On heroin: ‘Are we listening?’

Grace Elliott reached for the rosary around her neck when asked what happened to her stepson.

She brushed her long, curly grey locks over her shoulder and asked for a Kleenex — she said she’s been talking about drug addiction so much, she almost forgets it’s a part of her own story.

“It was May 17, nine years ago,” said Elliott, a Juneau yoga teacher and radio show host in her 50s. “I can’t believe it’s been that long.”

Elliott’s stepson, Ellery, was 24 when he died of a heroin overdose. It wasn’t immediately apparent what had happened to him. All they knew at was that he was in a coma.

“Initially they thought there was some sort of foul play, and the police were involved, so it took a while before I knew it was actually a heroin overdose,” she recalled. “There were so many things going on.”

After all the dust had settled, Elliott was left alone with her grief. It was a hard thing to deal with. For one, drug use is so stigmatized that studies show people naturally aren’t as sympathetic to parents who lose children to drug overdoses or suicide, compared to accidental deaths or natural causes.

Plus, Elliott was Ellery’s stepmom. Even though she considered Ellery “a child of my heart,” as she put it, society doesn’t acknowledge a stepmother’s grief as much as it does for the biological mother.

“It was this weird disenfranchised kind of grief,” she recalled.

Losing a family friend to a heroin overdose in September — 26-year-old Brenyer Haffner, one of six people who have died of a heroin overdose in Juneau this year — brought it all back.

She knew Haffner well — he was the same age as her son and they were classmates. Haffner had just attended Elliott’s daughter’s wedding a few weeks before he died.

“I started feeling like I needed to act,” she said.

It wasn’t just Haffner’s death, either. One of her son’s classmates committed suicide in May, and another died of a heroin overdose last year.

Elliott knew them all through her children and from working in the classrooms.

“We’re not just individuals suffering from grief anymore,” she said. “Our whole community is grieving. There’s a generation of people who are grieving the loss of their friends and classmates.”


Community of compassion

On a Wednesday evening in mid-October, Elliott greeted some 60 people as they filed into the KTOO 360 North Studio on Egan Drive, helped themselves to a bowl of chili and cornbread, and took a seat.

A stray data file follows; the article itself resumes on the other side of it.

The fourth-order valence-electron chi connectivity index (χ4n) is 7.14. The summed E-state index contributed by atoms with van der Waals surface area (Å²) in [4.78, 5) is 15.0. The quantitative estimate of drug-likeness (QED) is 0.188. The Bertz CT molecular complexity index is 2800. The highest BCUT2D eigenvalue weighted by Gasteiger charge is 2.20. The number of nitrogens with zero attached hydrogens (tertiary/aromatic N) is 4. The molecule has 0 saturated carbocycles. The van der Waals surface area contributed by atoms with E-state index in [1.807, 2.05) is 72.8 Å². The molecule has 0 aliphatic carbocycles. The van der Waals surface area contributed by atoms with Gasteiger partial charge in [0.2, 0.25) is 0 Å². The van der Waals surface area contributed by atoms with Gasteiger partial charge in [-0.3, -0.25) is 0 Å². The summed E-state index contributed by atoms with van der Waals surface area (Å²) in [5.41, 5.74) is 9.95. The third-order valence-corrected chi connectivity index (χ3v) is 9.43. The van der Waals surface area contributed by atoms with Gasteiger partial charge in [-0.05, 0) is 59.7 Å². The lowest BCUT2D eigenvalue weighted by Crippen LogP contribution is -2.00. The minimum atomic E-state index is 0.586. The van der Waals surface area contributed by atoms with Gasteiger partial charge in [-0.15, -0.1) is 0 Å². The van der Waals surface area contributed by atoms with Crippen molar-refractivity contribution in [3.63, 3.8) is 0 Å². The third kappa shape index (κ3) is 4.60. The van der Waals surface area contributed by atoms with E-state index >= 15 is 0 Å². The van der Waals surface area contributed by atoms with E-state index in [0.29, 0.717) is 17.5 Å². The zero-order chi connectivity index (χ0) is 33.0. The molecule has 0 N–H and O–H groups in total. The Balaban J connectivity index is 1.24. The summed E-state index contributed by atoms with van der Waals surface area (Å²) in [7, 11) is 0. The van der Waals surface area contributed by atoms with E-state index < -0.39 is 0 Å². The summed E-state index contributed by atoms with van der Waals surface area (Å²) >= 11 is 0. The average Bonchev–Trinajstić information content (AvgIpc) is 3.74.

One by one, they went around the circle and introduced themselves. There were addicts in early recovery and long-term recovery, and their friends and family. There was a mother who lost a son to heroin, a man who lost his significant other, as well as the Haffners. The family has been open about Brenyer’s addiction and overdose in hopes of preventing similar deaths. Also attending was a high schooler concerned about his friends, a drug addiction counselor, the medical director of Rainforest Recovery and Juneau Police Department Chief Bryce Johnson.

All came for the same reason: to listen to one another.

It was the first meeting of its kind ever in Juneau. Elliott, who hosted it, called the event “Community of Compassion.”

The idea, she said, was to provide a space for people to “come together, meet each other and tell their stories and talk about what the truth of the matter is from their point of view.”

Elliott said it was the only way she could think of to begin healing as a community and to come up with long-term solutions to better treat heroin addiction in Juneau.

“I’m trying to deliberately keep this conversation open, and pull the camera back,” she said. “Drug addiction, heroin overdose, it’s just a symptom. It’s a big, loud, terrible symptom. But it’s just a symptom.”

With the guarantee of a “safe space” and anonymity (despite being held at a radio station the meeting was private, and photography and reporting were not allowed), people began to open up.

One mother talked about what her family went through with her son’s drug addiction. Many harped on the need for more and better options for treatment. Others complained about the police not doing enough, or for being too hard on addicts.

The event was emotional and intense, and many held back tears while they spoke. By the end of the two hours, the meeting had transformed into something else — a listening circle. It was just what Elliott was hoping for.

“We have extraordinary amounts of drug addiction, a side effect of that is the death,” she said in an interview before the event took place. “We have extraordinary amounts of suicide, that’s behavior that’s trying to communicate something to us as a community. Are we listening?”


Empowered Community Now

When Elliott lost her stepson, she said she felt like she didn’t have a place to go to be heard. She hopes this group can change that for others who have experienced loss.

Recently, she came up with a name for the group. It’s called “Empowered Community Now.”

“What I would like to do is empower people to support each other,” she said. “Juneau’s always had a lot of creative minds and people who know how to put things into motion, so what we’re doing is gathering our talents and we’re making a base and we’re going to build up off of that base. But first we have to meet each other and tell the story and empower each other to action.”

The October event was just the first of many to come, she said.

“We’re trying to do this differently,” she said. “There’s an instant reaction, and everybody wants to do something about it, and then that energy gets run out and it drops and something else comes along.”

The next forum will take place at the same location — KTOO’s 360 North Studio on Egan Drive — from 3-5 p.m. Sunday, Nov. 15.

“This is open to anyone who believes that the power of community can actually truly change things,” she said.

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